Out of crops sold by agricultural households under major disposal agencies (in quantity), over 93 per cent jowar, 90 per cent maize, 82 per cent potato, 88 per cent of onion and 62 per cent of paddy were sold in local markets, according to the Situation Assessment of Agricultural Households and Land and Holdings of Households in Rural India (2019) report.

The data highlights the importance of local markets in agri-trading and the urgency with which the government needs to push for the scheme to upgrade local markets.

In the 2018-19 Budget, the Centre had announced to develop and upgrade existing 22,000 rural haats into gramin agricultural markets (GrAMs) and strengthen physical infrastructure using MGNREGS and other government schemes. The data available with the government (as of April 2022) show that physical infrastructure/facilities under MGNREGS have been developed in 1,351 village haats while work is in progress in another 1,632.

Farmers from nearby villages bring the agricultural produce at harvest time to the local markets or mandis in small towns and cities where traders buy this produce from them. Local private trader refers to the private traders or households to which an agricultural household is selling off their produce.

Commodities traded 

Compared to the Agricultural Produce Market Committees (APMC), farmers prefer these local markets, show the data. The assessment survey shows that only 3 per cent jowar (in quantity) and maize, 7.5 per cent of potatoes, 5.2 per cent of onions and 2.7 per cent of paddy were disposed of in APMCs (January-June 2019).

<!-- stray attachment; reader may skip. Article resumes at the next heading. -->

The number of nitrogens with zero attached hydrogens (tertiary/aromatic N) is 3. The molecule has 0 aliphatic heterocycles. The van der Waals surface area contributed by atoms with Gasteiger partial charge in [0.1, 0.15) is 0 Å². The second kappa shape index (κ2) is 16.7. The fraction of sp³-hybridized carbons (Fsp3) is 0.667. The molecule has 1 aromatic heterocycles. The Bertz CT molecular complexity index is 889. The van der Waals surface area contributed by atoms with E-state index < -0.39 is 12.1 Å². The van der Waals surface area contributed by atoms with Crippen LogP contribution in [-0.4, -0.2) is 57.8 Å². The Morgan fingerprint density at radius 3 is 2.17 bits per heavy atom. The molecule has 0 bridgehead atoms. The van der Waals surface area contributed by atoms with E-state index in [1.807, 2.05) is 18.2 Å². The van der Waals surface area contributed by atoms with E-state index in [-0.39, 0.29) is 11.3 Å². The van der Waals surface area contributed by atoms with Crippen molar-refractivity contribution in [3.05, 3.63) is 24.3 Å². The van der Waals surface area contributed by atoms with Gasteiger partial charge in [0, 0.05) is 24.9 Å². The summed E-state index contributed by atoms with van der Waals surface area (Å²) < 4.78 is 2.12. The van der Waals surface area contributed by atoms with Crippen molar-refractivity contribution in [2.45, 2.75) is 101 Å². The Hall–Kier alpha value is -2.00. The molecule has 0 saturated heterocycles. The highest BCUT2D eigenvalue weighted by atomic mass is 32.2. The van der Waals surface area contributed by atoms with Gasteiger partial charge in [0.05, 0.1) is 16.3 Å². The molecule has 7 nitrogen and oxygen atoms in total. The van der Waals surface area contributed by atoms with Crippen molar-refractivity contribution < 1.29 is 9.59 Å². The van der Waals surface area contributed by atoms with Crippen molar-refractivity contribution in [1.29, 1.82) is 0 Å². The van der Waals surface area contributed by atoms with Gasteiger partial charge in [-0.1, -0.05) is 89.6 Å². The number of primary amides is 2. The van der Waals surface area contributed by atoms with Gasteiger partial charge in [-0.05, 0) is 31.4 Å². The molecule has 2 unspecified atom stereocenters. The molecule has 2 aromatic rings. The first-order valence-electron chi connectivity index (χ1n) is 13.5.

The survey of 9,477 haats conducted by the government shows that 72 per cent of them are retail markets while 24 per cent are retail and wholesale markets and 70 per cent are run by local governing bodies. However, local governing bodies lack funds to develop infrastructure for these markets. The majority of these markets (69 per cent) are operated weekly while only 11 per cent are operated daily.

Interestingly, these markets are dominated by agri/horticulture, including livestock, commodities (58 per cent) and 38 per cent of agriculture commodities.

PPP model 

The Ministry of Agriculture has formulated operational guidelines for local markets to ensure efficient management and operation of GrAMs. The guidelines envisage that States shall provide a level playing field to all categories of markets — public sector, private sector, public-private partnership (PPP), etc.

After the development and upgradation of rural haats into GrAMs, these will be electronically linked to e-NAM platform to facilitate farmers to make direct transactions with consumers and bulk purchasers. Nashik-based Sahyadri Farm (FPC) MD Vilas Shinde said farmers must have all options open to trade their produce and the emergence of private markets and strengthening of local markets will create stiff competition to APMCs.